Cody and Nathan Abrameit, 11-year-old twins, were going to have another set of twin siblings, but their mother had a miscarriage.

Those twins were on their mind Thursday at a memorial service at the HeartsWay Hospice Kids Camp. The campers released butterflies to remember those they have lost.

Two butterflies flew to the Abrameit twins and landed on them after the release.

“It was very special,” Cody said.

“That’s who I thought about, was that miscarriage,” Nathan said.

The grief camp helps kids who are dealing with the loss of a family member, said Rex Fennell, director of volunteers for HeartsWay Hospice.

“We discovered several years ago that there’s no other camp like this where kids could go and talk about those feelings and talk about those emotions and be able to process those things,” Fennell said, “and also make it a fun environment just like any other camp, with activities and crafts and games and snacks and everything that a kid would do at summer camp.”

The free camp, hosted at New Beginnings Baptist Church this week, is open to youths ages 6 to 15 — ages that can sometimes be hard to talk about grief with. Fennell said staffers are prepared for the conversations.

“We’ve done a lot of research, specifically with our social workers, about specifically how to have conversations on their level,” he said. “Even though they may not understand some of the larger terms of death, they can certainly understand loss. They can certainly understand hurt feelings. They can certainly understand sadness.”

Staff members work to help the youths find healthy and productive ways to deal with grief, Fennell said.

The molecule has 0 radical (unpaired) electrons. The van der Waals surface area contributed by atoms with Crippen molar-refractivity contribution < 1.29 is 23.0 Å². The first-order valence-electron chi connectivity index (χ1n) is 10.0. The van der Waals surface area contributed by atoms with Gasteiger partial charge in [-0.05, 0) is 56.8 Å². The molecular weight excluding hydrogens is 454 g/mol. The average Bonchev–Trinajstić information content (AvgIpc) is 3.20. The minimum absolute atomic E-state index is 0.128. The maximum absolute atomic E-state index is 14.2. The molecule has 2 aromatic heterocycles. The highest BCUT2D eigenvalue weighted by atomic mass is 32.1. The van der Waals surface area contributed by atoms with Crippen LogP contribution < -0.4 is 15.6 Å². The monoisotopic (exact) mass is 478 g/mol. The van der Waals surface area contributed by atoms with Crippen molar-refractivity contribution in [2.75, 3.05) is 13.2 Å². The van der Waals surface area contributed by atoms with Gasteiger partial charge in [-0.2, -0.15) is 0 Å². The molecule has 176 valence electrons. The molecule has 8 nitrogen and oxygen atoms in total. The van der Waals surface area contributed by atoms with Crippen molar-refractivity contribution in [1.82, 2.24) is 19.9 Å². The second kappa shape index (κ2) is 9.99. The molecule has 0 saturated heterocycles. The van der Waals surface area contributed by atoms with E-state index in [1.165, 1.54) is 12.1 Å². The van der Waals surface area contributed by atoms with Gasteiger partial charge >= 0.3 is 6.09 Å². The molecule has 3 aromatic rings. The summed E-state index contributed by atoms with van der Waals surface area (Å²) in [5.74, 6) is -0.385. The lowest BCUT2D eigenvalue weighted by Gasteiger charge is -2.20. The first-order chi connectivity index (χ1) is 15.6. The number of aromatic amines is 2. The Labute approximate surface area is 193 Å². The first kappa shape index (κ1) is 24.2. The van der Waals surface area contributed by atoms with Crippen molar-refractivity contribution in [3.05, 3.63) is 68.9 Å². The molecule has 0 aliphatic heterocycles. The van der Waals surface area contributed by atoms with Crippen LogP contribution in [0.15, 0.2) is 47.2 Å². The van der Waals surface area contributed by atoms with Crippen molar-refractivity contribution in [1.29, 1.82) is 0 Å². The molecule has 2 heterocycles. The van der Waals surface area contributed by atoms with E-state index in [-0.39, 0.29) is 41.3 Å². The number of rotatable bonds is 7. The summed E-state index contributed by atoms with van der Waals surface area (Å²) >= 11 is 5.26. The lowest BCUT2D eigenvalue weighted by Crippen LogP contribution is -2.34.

The camp theme was “Greatest of All Time,” or G.O.A.T., said Katy Leathers-Hidalgo, director of public relations for HeartsWay Hospice.

The staff spoke to the campers about different people who are the “greatest of all time,” such as Babe Ruth, and the grief they dealt with.

“(Ruth) lost not only his mother at the age of 12, but he also had lived in an orphanage. So he had a loss of family, and he brought himself to be the greatest of all time,” Leathers-Hidalgo said. “We tie it to their level so they can understand those obstacles that you have to overcome.”

Allison Youngberg, 11, was at the camp coping with the loss of her grandmother and uncle, who died in 2016 and 2017, respectively.

“My grandmother, she died because she had cancer, and then our uncle, he died because he had this pacemaker,” Allison said. “It was sad. I heard this alarm going off, and we woke up, and Mom was in Uncle Danny’s room, and she was crying, so we had to call 911, but he didn’t make it through.”

Allison said the camp staff helps the campers deal with grief by talking to them and giving them alone time if they need it.

But they get to have fun, too.

“My favorite parts of the week are when we get to go outside,” she said. “We got to do tie-dye shirts, we got to do sand art, and we also get to play on the playground. It’s been pretty fun.”

Brayden Smith, 11, said the memorial service Thursday helped him recall good memories with his dad, who accidentally shot himself while teaching two kids about gun safety.

“It brings me good thoughts of him,” he said. “When we would play Xbox together he would always beat me, because he was always better than me.”

The Abrameit twins said they also were dealing with the loss of a close family friend, Jerry, whom they considered like a grandfather.

“We learned how not to think that you’ve done something, like rational and irrational guilt, it kind of related to me,” Cody said. “I really felt like our family could have done more and help him from dying, but this camp has really helped me get over some things and help me out.”

Jerry was a role model for the twins, Cody said. The twins’ family has struggled since Jerry died of bone cancer, they said.

“What I learned the most is that we don’t have to be the greatest of all time,” Nathan said. “But we can be the greatest us that we can be and not to be mad at ourselves when people pass away, because it’s not our fault and that we’re not alone; everyone has struggles.”